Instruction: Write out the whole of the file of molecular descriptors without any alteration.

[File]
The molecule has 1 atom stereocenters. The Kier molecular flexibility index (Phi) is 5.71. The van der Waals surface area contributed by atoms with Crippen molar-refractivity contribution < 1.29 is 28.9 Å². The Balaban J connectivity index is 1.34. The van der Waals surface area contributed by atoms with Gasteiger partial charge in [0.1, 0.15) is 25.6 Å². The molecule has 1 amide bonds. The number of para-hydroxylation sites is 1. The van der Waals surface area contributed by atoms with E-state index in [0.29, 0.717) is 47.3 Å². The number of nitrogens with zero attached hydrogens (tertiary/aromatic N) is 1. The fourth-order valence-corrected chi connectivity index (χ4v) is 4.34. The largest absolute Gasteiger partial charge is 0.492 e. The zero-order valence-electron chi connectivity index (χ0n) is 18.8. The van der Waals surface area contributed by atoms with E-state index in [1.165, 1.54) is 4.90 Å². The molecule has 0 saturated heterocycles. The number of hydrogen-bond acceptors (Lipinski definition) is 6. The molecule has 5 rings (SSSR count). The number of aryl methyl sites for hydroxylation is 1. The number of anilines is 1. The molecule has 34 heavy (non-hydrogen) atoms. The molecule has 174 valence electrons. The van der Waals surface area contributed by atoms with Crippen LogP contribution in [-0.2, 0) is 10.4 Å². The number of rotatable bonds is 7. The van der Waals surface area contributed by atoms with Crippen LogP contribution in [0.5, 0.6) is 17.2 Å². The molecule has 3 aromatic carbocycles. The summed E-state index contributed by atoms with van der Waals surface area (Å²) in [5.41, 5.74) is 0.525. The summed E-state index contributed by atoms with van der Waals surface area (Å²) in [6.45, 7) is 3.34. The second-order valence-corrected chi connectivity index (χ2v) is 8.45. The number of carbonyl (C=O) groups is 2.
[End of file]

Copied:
The molecule has 1 atom stereocenters. The Kier molecular flexibility index (Phi) is 5.71. The van der Waals surface area contributed by atoms with Crippen molar-refractivity contribution < 1.29 is 28.9 Å². The Balaban J connectivity index is 1.34. The van der Waals surface area contributed by atoms with Gasteiger partial charge in [0.1, 0.15) is 25.6 Å². The molecule has 1 amide bonds. The number of para-hydroxylation sites is 1. The van der Waals surface area contributed by atoms with E-state index in [0.29, 0.717) is 47.3 Å². The number of nitrogens with zero attached hydrogens (tertiary/aromatic N) is 1. The fourth-order valence-corrected chi connectivity index (χ4v) is 4.34. The largest absolute Gasteiger partial charge is 0.492 e. The zero-order valence-electron chi connectivity index (χ0n) is 18.8. The van der Waals surface area contributed by atoms with E-state index in [1.165, 1.54) is 4.90 Å². The molecule has 0 saturated heterocycles. The number of hydrogen-bond acceptors (Lipinski definition) is 6. The molecule has 5 rings (SSSR count). The number of aryl methyl sites for hydroxylation is 1. The number of anilines is 1. The molecule has 34 heavy (non-hydrogen) atoms. The molecule has 174 valence electrons. The van der Waals surface area contributed by atoms with Crippen LogP contribution in [-0.2, 0) is 10.4 Å². The number of rotatable bonds is 7. The van der Waals surface area contributed by atoms with Crippen LogP contribution in [0.5, 0.6) is 17.2 Å². The molecule has 3 aromatic carbocycles. The summed E-state index contributed by atoms with van der Waals surface area (Å²) in [5.41, 5.74) is 0.525. The summed E-state index contributed by atoms with van der Waals surface area (Å²) in [6.45, 7) is 3.34. The second-order valence-corrected chi connectivity index (χ2v) is 8.45. The number of carbonyl (C=O) groups is 2.